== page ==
TOKYO, Nov 7 (Reuters) - Oil prices eased on Tuesday, giving up most of the gains from the previous day, on concerns over weak demand in China, with investors focusing on trade data due later in the day to gauge demand from the world's second-largest oil consumer.
Brent crude futures fell 23 cents, or 0.3%, to $84.95 a barrel by 0127 GMT while U.S. West Texas Intermediate crude was at $80.59 a barrel, down 23 cents, or 0.3%.
Both benchmarks gained about 30 cents on Monday after top exporters Saudi Arabia and Russia reaffirmed their commitment to extra voluntary oil supply cuts until the end of the year.
"Oil prices were supported by continued output cuts by Saudi and Russia the previous day but investors' attention has shifted to demand, especially in China," said Toshitaka Tazawa, an analyst at Fujitomi Securities, noting all eyes are on data from China this week.
China will release its import and export figures for October on Tuesday at 0300 GMT, while bank lending, credit and key consumer price inflation (CPI) data is due on Thursday.
"We expect to see a tug-of-war at the levels near the current oil prices going forward, while digesting news on both supply and demand sides," Tazawa said, adding the trend may change dramatically if the Middle East situation becomes more tense.
Prime Minister Benjamin Netanyahu said Israel would consider "tactical little pauses" in Gaza fighting to facilitate the entry of aid or the exit of hostages, but again rejected calls for a general ceasefire despite growing international pressure.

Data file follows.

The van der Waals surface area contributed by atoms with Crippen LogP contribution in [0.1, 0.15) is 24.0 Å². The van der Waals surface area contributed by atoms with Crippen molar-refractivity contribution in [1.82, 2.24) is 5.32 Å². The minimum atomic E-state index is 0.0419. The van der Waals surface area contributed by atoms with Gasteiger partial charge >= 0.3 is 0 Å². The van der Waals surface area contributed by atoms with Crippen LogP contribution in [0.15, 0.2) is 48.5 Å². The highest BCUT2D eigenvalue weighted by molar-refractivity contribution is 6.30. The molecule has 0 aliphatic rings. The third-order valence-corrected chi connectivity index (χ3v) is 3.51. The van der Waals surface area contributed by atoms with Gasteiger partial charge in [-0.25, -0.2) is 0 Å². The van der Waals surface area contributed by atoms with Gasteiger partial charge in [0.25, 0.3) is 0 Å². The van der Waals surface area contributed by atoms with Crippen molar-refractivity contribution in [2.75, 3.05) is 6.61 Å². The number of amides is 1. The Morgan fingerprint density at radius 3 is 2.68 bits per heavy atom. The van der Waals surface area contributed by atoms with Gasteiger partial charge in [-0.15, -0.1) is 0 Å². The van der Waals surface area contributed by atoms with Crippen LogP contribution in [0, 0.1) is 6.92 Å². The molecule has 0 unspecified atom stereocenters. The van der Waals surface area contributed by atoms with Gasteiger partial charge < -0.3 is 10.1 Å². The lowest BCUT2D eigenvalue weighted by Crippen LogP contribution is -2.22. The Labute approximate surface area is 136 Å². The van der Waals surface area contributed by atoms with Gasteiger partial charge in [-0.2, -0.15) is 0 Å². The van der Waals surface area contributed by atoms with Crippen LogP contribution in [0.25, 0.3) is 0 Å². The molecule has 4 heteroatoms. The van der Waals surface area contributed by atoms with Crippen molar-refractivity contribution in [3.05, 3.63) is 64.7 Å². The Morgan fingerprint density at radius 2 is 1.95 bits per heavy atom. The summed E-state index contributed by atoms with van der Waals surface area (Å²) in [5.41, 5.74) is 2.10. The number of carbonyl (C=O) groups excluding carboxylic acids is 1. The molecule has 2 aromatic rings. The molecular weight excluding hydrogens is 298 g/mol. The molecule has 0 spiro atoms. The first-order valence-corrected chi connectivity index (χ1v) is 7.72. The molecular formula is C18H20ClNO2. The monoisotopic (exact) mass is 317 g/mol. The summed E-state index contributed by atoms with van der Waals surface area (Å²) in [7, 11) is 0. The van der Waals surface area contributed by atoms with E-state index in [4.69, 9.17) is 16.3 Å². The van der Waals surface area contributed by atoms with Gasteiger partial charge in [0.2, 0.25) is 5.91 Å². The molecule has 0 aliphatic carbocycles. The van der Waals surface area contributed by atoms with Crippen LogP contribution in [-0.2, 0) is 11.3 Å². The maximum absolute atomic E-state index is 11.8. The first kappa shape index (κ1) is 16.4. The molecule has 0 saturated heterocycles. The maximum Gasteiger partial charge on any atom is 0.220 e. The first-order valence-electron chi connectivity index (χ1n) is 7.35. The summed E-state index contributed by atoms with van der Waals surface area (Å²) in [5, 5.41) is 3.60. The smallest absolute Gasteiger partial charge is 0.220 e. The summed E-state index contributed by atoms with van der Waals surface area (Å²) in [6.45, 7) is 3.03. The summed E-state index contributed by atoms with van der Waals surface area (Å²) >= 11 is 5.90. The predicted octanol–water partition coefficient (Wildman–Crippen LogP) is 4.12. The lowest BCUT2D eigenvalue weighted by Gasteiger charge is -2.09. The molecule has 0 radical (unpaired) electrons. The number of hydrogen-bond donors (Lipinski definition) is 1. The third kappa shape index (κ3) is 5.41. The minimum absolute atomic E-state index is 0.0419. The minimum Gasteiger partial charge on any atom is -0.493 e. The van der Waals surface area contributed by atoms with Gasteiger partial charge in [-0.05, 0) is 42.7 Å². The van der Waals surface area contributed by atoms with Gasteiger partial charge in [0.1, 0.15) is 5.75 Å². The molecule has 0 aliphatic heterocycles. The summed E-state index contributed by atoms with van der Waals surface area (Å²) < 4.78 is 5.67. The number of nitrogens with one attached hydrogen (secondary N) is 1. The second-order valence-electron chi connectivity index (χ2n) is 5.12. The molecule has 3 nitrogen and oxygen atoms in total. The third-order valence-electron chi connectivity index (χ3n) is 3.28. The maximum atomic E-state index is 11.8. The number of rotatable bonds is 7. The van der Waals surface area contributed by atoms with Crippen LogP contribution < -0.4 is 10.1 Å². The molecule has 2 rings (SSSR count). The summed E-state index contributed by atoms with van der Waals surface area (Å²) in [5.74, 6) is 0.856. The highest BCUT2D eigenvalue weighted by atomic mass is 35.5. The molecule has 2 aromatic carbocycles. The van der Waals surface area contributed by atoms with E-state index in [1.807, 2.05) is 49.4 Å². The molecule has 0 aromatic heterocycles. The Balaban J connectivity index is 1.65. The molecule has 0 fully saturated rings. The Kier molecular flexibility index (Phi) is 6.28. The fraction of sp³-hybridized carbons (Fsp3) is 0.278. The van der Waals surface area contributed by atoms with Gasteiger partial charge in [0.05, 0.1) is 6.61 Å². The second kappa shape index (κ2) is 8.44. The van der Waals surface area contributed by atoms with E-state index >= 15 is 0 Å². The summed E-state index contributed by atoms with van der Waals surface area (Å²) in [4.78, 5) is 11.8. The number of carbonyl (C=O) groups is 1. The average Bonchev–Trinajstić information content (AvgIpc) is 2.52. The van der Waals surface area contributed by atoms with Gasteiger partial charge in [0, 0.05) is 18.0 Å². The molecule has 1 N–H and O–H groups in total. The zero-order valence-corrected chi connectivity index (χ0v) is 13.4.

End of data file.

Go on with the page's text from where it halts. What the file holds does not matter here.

Saudi Arabia confirmed on Sunday it would continue with its additional voluntary cut of 1 million barrels per day (bpd) translating into production of about 9 million bpd for December, a source at the ministry of energy said in a statement.
Moscow also announced it would continue its additional voluntary supply cut of 300,000 bpd from its crude oil and petroleum product exports until the end of December.
Also on supply side, Venezuela's state-owned PDVSA is in talks with local and foreign oilfield firms to hire equipment and services that would allow it to revive depressed output, sources close to the meetings said, after the U.S. relaxed sanctions on the country.
Reporting by Yuka Obayashi; Editing by Jamie Freed
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Yuka Obayashi reports on Japan's energy, metals and other commodities. Signal phone number: 81-90-2520-3273